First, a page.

The Importance of Escaping the Turret Silo

When we think of  traditional trading turret system control planes (the “back room”) the image that comes to mind  is refrigerator-size cabinets populated with racks of proprietary printed circuit boards (PCB).

In other words, “big iron.” There is no real excuse for it in this day and age but in and of itself a huge system footprint is not a mortal sin. That designation should, we think, be reserved for any system that is not enabling customers to deploy a software-based call control application on industry standard servers (ISS).

And why is this?

Well, the first reason has to do with a system life cycle and Moore’s Law. If a customer expects to keep a voice trading platform for ten years (not unusual as we salespeople in the industry know only too well) and computing power is doubling every 12 months (it used to be 18 months) that means after only 20% of the expected life of the system it is antiquated in terms of MIPS.

The next thing that comes to mind is increased operational costs (OpEx) that go hand-in-hand with proprietary systems and which, it is well-documented consumes 7-out-of-10 budget dollars spent on IT. Once an enterprise can deploy their voice systems as normalized applications they should expect to reap massive economies through streamlined implementation and ongoing support. Things like user management, authentication, common server hardware, OS, speed and ease of deployment and moves, adds and changes, reduced space, power requirements and training costs and in finance, security and compliance policy adherence, and integration and extensibility to enterprise applications like Active Directory, Lync UC, Silverlight, et al. or for example make the case at least compelling if not mandated.

If you add in the ability to deploy voice in a virtualized (please see previous post) environment the benefits increase even more significantly and increased resilience, availability and simplified maintenance come into play.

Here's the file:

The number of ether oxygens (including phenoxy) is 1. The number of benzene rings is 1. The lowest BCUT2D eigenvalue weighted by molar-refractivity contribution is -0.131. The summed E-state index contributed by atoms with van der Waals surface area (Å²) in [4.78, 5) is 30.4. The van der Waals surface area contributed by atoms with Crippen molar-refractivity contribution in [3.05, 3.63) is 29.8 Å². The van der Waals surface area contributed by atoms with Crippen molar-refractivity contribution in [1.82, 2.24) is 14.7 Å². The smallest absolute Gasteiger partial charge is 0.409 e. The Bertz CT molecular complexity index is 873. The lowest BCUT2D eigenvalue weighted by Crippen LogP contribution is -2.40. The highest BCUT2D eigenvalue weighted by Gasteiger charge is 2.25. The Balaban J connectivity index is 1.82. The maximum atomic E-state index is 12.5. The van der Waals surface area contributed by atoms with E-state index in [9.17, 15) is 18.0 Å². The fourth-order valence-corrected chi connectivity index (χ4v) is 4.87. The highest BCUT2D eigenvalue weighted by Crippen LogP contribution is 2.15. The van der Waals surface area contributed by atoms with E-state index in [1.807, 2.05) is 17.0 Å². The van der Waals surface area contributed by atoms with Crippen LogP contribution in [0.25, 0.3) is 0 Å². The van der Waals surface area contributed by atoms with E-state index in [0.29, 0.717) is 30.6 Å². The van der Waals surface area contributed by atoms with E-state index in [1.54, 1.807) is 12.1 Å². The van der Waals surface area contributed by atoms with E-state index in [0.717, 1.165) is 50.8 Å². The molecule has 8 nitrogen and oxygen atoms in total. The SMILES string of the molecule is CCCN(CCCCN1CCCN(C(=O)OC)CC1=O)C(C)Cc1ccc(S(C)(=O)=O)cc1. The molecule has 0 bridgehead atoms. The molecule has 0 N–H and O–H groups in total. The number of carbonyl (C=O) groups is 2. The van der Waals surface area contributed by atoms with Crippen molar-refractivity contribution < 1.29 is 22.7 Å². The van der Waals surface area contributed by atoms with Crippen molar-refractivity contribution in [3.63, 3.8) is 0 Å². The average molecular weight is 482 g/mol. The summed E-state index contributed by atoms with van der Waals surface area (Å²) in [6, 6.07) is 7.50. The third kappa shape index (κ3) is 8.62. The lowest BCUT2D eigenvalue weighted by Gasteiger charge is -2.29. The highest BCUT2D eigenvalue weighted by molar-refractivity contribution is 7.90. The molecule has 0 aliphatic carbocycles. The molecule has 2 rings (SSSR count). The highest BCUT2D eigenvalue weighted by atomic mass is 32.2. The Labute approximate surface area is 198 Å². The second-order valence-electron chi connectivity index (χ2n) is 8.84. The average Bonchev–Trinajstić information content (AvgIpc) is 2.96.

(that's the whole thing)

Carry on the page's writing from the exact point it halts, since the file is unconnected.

And we have not even begun to talk about the cloud. That is, with most every enterprise either already deploying or in the stage of evaluating deployment of IT applications in remote data centers the standardization proposition is front and center.

How you respond to these trends will dictate what your voice trading environment looks like, how easy it is to manage, how flexible it is in terms of accommodating future needs and of course, what it ultimately costs. At WCS we have seen the benefits the ISS model  brings customers through our partnership with Mitel and their award-winning innovations in the move toward industry-standard hardware and more and more we are seeing this become the preferred deployment scenario rather than the exception.

The question today is not whether this approach makes sense but can your company afford not to do it if so many of your competitors are? An interesting article with more information relating to the move to Data Center-oriented deployments for voice applications can be found at

Date: Saturday, 5. March 2011 9:58
Trackback: Trackback-URL Category: Buying A New System, Disaster Recovery

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